Compilation of essays about the author's life and family. I particularly enjoyed her references to observing the Sabbath, lighting the candles every Friday night, sharing a moment of warmth and affection with her family.

In the chapter "Joyful Noise," she writes about the importance of music in religious life. "Music can be transforming, transfixing, transcendent. It can break your heart and it can heal you." "Music speaks to the spirit unmediated. Its magic is undeniable . . . As lovely as the l
Maria M. Elmvang
I wasn't terribly impressed by "The Red Tent" by Anita Diamant, but had heard many good things about this essay collection, so I thought I'd give her another try. I'm glad I did, because it was a very enjoyable read. Being neither a mother nor a Jew, there were many essays I couldn't relate all that much to, but being a wife and religious (even if it is Christianity rather than Judaism) there were many others that I could. Not a book that "rocked my world", but a pleasant pass-time.

I did enjoy
I really enjoyed this collection. Some were a little harder to relate to, especially those about Jewish life but even those were informative and a quick read besides.

All were worth the read, but I did have a few favorites. They include: "Reading Material" in which the name of a dear family friend popped off the pages as the author of the book Ms. Diamant's daughter chose as her first read. The other is "Heaven on Earth" and ode to raspberries, my favorite fruit.
April Driver
Diament offers a journal style non-fiction work of her thoughts and views on her own life. The book covers her religious choices, her views on marriage and parenting and other topics relevant to her life. My favorite chapter was her discussion of "The Red Tent". The only reason I read this book was my love of "The Red Tent". I would not recommend this book as a must read, but if you loved "The Red Tent" you might find Diamant's personal story interesting.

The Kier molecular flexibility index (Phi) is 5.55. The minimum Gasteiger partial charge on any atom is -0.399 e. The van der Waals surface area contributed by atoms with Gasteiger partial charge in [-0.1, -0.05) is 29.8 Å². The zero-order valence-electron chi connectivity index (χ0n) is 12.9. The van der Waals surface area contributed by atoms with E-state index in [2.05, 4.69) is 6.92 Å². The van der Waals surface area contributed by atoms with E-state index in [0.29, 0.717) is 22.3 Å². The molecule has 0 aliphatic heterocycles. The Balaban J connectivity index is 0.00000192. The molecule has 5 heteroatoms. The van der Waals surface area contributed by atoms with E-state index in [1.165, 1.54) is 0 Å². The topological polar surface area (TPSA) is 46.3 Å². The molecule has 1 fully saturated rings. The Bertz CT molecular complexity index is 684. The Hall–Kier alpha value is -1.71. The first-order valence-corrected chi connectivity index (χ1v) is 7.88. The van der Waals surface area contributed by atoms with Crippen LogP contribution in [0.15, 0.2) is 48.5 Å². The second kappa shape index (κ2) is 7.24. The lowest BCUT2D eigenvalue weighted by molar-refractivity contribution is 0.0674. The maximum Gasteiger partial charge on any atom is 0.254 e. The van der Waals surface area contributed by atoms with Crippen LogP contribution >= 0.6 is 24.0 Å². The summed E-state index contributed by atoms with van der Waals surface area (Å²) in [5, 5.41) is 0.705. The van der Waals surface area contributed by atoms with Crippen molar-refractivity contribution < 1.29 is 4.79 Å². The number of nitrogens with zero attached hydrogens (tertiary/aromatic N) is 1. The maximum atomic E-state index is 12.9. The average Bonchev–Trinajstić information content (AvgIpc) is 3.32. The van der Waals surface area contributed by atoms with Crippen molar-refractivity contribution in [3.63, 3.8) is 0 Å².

I wanted to read this book because we used an excerpt from it in our wedding ceremony. (It's called Why Marry? and it's very moving. Read it!) I loved some of the things Diamant said about dogs and also loved the portion about women's friendships, but the book was largely based on her religion and I did not relate to it so much. I like her voice and she portrays herself as a kind and compassionate woman. I just think the book was not exactly a match for me.
Jul 15, 2009 Priscilla rated it 5 of 5 stars  ·  review of another edition
Recommends it for: anyone
You would have to be a stone not to be moved by the quotidian and the spiritual as described by Anita Diamant in her memoir. I wish she were my best friend. Don't miss out on this beautifully written collection of essays about a life of humble milestones and Jewish faith. If after reading you declare you can't relate, then do as Anne Sexton admonishes us in her "Words for Dr.Y": 'As Ruth said, "Enlarge the place of thy tent."'
The book is a compulsively readable collection of essays, many about Jewish life. In some, her honesty and wonder at life's difficulties inspired me. In others, I felt she tried too hard to make American life "Jewish." Jews do not need to read how Thanksgiving can be celebrated "Jewishly"--we already have Sukkot. Thanksgiving is time to be American! She did, however, make me want to celebrate Sukkot. Someplace warm.
I WANT THIS BOOK!!! Really badly. I have it checked out from the library, and quite frankly, had to quit reading as I really need my own copy that I can notate places in the book!

3 pages in and already decided!!!! EEEEEKKKKKSSSS!